Generation of dense plasmas and strong currents with intense, ultra-short laser pulses [Elektronische Ressource] / Jens Osterholz

Generation of dense plasmas and strong currents with intense, ultra-short laser pulses [Elektronische Ressource] / Jens Osterholz

-

English
182 Pages
Read
Download
Downloading requires you to have access to the YouScribe library
Learn all about the services we offer

Description

Generation of dense plasmas and strong currents with intense, ultra-short laser pulses Habilitationsschrift Jens Osterholz Heinrich-Heine-Universität Düsseldorf Februar 2009 Abstract The physics of dense plasmas is an important field of research with relevance to applied and fundamental science. Due to the rapid progress in laser technology, novel experiments investigating the properties of dense plasmas in the laboratory have become possible in the recent years. Although these experiments have strongly contributed to our understanding of the physics of dense plasmas, there are still many open questions. In the first part of this work, radiative properties and the equation of state (EOS) of dense plasmas with relevance to astrophysics and fusion research are investigated. Thin layers of dense plasmas with temperatures of 200 eV are produced by isochoric heating of solids with high contrast, sub-10-fs laser pulses. The XUV emission from the plasmas generated from different target materials is analyzed in detail. Separate absorption measurements confirm a plasma scale length of the order of one nanometer during the interaction. The thickness of the plasma layer of about 10 nm is limited by the penetration depth of the laser into the solid target. For the production of thicker samples, a second method based on isochoric heating with laser driven proton beams is pursued.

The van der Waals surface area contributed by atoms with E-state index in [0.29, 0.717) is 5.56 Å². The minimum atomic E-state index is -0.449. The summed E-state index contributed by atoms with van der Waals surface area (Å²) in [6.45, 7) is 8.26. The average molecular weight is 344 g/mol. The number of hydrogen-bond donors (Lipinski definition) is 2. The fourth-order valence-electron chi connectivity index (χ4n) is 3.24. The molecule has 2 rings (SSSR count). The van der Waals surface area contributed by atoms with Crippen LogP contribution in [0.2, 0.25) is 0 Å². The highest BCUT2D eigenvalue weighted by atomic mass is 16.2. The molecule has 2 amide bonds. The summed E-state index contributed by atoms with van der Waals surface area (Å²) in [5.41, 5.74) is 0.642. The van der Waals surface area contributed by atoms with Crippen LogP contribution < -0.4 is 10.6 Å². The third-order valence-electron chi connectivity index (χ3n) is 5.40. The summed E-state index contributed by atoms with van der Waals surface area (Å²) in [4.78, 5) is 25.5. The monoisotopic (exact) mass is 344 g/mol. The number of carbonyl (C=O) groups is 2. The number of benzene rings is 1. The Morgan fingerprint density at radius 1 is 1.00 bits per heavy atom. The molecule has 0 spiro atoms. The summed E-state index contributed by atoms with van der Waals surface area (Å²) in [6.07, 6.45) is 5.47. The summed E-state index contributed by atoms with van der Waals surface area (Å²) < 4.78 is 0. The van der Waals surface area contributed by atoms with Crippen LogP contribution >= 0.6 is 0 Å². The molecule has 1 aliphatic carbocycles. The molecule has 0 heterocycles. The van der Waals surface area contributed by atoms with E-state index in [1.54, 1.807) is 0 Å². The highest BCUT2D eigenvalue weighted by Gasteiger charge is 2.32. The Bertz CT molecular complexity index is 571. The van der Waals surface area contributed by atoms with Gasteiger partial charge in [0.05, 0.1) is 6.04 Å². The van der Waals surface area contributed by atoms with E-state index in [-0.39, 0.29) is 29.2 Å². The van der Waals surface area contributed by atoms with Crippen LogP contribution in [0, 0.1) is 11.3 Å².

Subjects

Informations

Published by
Published 01 January 2010
Reads 32
Language English
Document size 5 MB
Report a problem